Rude Awakenings of a Jane Austen Addict
By: Laurie Viera Rigler
My Copy: Borrowed from library
A few months ago I picked up this author's first Austen-inspired book, Confessions of a Jane Austen Addict, when I kept seeing it pop up in my usual Jane Austen related searches on BookMooch. Surprisingly, which is odd for me since I tend to hate Austen fan fiction and tie-ins, I liked it. So, when I saw Rude Awakenings of a Jane Austen Addict sitting on the shelf during a visit to my local library I wondered if it would be as enjoyable as the first one.
Fellow readers, it was not. Being essentially the reverse of the story in Confessions -- a girl from Regency England gets magically transplanted into the body of a woman from 21st century Los Angeles -- I found it a rather boring read compared to its sister novel. Part of the problem was that the story does not have the same charm from the girl-from-the-past-time-warps-to-present-day angle. In Confessions, it was interesting for us to experience Regency life through the eyes of Courtney, the 21st century Jane Austen addict because we, as the reader, essentially are her -- lovers of Jane Austen finding ourselves in a unfamiliar time and place. But the reverse is just not as endearing or exciting. I cared little about Jane Mansfield's inability to work a computer or drive a car or about the fact that she had no clue what a cell phone was and had no idea Pride and Prejudice had been made into the greatest television mini-series of all time. Another weakness of the story was that it involved the same characters as in Confessions, so I knew exactly how the story was going to end because I had already been told in the previous book. This barely works in the newer Star Wars movies, and it certainly does not make me want to keep reading a book that was already boring me a bit.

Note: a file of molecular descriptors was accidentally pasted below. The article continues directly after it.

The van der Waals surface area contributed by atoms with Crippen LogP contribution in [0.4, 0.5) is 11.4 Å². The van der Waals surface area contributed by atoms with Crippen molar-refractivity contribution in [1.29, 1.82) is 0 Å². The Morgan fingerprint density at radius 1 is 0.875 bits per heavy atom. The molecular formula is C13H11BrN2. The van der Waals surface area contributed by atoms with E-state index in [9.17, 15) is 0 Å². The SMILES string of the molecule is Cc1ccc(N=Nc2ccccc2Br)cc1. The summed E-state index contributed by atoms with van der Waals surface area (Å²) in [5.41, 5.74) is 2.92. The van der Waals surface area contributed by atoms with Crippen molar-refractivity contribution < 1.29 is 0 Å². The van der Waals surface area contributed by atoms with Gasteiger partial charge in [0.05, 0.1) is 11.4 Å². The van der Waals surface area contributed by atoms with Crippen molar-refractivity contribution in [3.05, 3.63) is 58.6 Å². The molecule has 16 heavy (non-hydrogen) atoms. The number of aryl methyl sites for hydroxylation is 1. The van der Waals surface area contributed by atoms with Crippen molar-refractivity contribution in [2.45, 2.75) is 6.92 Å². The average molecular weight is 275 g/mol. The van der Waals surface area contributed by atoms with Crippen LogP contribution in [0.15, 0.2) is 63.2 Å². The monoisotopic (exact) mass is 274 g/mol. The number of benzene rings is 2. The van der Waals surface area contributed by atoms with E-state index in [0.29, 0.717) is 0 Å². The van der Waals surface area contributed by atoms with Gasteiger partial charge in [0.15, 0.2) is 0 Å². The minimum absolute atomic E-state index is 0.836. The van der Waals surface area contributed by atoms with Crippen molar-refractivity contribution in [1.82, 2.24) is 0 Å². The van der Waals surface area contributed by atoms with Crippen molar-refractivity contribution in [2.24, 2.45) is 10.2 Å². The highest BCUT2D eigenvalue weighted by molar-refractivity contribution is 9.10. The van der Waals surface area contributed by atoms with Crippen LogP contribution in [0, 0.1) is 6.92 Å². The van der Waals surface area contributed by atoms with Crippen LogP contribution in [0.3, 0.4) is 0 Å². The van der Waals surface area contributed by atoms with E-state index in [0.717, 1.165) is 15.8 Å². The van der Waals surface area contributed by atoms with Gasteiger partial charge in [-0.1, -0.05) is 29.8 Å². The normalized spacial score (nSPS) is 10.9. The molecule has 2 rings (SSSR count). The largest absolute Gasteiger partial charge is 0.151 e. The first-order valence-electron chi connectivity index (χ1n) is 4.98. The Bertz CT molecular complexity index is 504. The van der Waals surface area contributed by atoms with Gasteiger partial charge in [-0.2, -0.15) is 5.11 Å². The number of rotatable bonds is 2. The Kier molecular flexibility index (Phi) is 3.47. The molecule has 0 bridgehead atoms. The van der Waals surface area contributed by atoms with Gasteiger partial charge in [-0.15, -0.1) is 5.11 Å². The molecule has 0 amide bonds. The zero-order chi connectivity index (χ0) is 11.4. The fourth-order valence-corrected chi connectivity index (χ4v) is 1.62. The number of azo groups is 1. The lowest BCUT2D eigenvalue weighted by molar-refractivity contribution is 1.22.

That said, it's clear to me that the author is a true Austen devotee and that she put a lot of research into learning the customs, traditions, and values of 19th century English life. Her first effort really is an excellent one and I did enjoy it, but this follow up is definitely worth skipping. If it hadn't help to fill out my Jane Austen Reading Challenge, I wouldn't even have bothered to finish it.